28 Principles of Liberty: Principle 21 – Strong Local Self-government is the Keystone to Preserving Human Freedom

Principle 21

“Strong Local Self-government is the Keystone to Preserving Human Freedom”

by: Charity Angel

Political power automatically tries to gravitate towards centralization, the purpose of the US Constitution is to prevent that from happening. Centralization of political power ALWAYS destroys liberty by removing the decision-making function from the people on the local level to the officers of the central government.

When this occurs, the people start to lose the spirit of voluntarism and the will to solve their own problems. They also cease to be involved in community affairs.

This contrasts with the New England town spirit where every person had a voice and a vote. How different from the Anglo-Saxon tribal meetings, where the people were considered sovereign and every man took pride in participating. And even more, how different from ancient Israel where the families of the people were governed in multitudes of tens, fifties, hundreds, and thousands, where problems were solved on the levels where those problem originated. This is what the Founders considered the golden key to preserving liberty.

Thomas Jefferson said “These wards, called townships in New England, are the vital principle of their governments, and have proved themselves the wisest invention ever devised by the wit of man for the perfect exercise of self-government, and for its perservation.

Jefferson was anxious to have America revive the customs of their Anglo-Saxon ancestors, including strong local self-government. Historian Richard Frothingham has pointed out that in ancient England there were political and territorial divisions that were similar to that of Ancient Israel. “Tythings, hundreds. burghs, counties and shires”, in which the body of inhabitants had a voice in managing their own affairs. That was until that ruling classes were installed in its place, undermining the ancient freedom of the municipalities.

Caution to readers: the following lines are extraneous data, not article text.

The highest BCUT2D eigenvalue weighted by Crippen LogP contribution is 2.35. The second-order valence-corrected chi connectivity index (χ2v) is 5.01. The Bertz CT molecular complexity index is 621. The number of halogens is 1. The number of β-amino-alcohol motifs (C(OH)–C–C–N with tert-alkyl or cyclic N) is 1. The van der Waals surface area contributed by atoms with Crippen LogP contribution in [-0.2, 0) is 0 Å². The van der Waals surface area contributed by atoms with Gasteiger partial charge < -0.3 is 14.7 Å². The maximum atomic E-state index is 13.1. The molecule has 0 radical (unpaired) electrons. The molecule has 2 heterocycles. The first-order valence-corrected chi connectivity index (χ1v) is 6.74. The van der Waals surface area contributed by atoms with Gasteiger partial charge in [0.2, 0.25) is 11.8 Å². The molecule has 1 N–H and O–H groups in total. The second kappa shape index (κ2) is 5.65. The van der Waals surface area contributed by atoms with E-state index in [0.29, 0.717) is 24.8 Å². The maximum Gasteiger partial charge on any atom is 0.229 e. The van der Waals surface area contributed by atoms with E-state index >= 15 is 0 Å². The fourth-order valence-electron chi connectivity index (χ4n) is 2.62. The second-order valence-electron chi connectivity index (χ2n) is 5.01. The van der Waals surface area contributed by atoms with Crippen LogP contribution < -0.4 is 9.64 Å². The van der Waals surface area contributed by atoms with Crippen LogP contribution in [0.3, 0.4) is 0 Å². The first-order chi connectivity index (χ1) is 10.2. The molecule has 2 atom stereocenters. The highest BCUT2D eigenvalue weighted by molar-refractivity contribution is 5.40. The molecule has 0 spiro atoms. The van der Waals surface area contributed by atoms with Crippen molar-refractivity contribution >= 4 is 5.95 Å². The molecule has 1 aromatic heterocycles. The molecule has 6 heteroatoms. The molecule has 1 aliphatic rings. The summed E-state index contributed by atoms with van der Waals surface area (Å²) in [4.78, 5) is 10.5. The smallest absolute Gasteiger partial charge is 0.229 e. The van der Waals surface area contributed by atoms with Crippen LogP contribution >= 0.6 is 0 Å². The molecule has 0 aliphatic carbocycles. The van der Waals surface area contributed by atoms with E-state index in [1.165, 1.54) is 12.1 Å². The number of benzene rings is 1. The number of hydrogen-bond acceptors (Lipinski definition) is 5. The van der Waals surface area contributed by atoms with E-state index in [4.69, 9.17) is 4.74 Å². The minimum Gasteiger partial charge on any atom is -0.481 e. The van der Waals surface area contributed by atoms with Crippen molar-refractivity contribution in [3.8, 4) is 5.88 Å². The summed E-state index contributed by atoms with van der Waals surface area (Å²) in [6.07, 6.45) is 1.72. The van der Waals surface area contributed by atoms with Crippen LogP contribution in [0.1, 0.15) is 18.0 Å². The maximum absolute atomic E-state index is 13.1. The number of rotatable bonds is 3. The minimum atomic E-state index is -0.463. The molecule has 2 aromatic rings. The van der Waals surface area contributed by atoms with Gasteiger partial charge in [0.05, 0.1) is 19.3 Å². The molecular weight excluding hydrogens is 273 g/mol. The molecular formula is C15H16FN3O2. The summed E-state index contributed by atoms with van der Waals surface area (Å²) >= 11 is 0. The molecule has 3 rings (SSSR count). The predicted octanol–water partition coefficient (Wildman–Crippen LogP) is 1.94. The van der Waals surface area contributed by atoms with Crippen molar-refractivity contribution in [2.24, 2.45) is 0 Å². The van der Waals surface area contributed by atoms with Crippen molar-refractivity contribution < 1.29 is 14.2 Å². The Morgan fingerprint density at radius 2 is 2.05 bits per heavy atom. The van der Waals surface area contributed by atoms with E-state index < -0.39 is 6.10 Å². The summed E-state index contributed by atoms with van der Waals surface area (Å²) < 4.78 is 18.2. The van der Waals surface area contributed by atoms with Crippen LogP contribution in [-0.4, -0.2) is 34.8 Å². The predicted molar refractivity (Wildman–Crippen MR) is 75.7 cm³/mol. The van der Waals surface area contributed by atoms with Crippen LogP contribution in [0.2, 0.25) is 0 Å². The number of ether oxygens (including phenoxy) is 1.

Even as this situation arose, in the backs of the minds of the people, they remembered the the right of freemen of the past, and thought that it was something that might be brought about again.

And this is exactly what happened as Englishmen pulled away from the mother country and migrated to America. The assemblies reappeared, and old rights were once again enjoyed. As they wrote their laws, they were determined to protect the freedom of the individual and provide for a healthy local government. Only those things that which related to the interest of the entire commonwealth were delegated to central government.

James Madison emphasized the necessity to reserve all possible authority in the states and the people. The Constitution delegates to the federal government on that which involves the whole people as a nation. He wrote, “The powers delegated by the proposed Constitution to the federal government are few and defined. Those which are to remain in the State governments are numerous and indefinite. The former (federal powers) will be exercised principally on external objects, as war, peace, negotiation, and foreign commerce….The powers reserved to the several States will extend to all the objects which, in the ordinary course of affairs, concern the lives, liberties, and properties of the people, and the internal order, improvement, and prosperity of the State.”

Thomas Jefferson emphasized that if the oncoming generations continued the Constitutional pattern, the federal government would be small and cohesive and would serve and an inexpensive operation because of the limited problems which would be assigned to it. He wrote, “The true theory of our Constitution is sure the wisest and best, that the states are independent as to everything within themselves, and united as to everything respecting foreign nations. Let the general government be reduced to foreign concerns only, ans let our affairs be disentangled from those of all other nations, except as to commerce, which the merchants will manage the better, the more they are left free to manage for themselves, and our general government may be reduced to a very simple organization, and a very inexpensive one; a few plain duties to be performed by a few servants.”

A WARNING from John Fiske:

“If the day should ever arrive when the people of the different parts of our country shall allow their local affairs to be administered by prefects sent from Washington, and then the self-government of the states shall have been so far lost as that of the departments of France, or even so closely limited as that of the counties of England, on that day the political career of the American people will have been robbed of its most interesting and valuable features, and the usefulness of this nation will be lamentably impaired.”

The 28 Principles of Liberty are adapted from W. Cleon Skousen's Book 'The 5000 Year Leap' and are brought to you by Fragrant Smoke.


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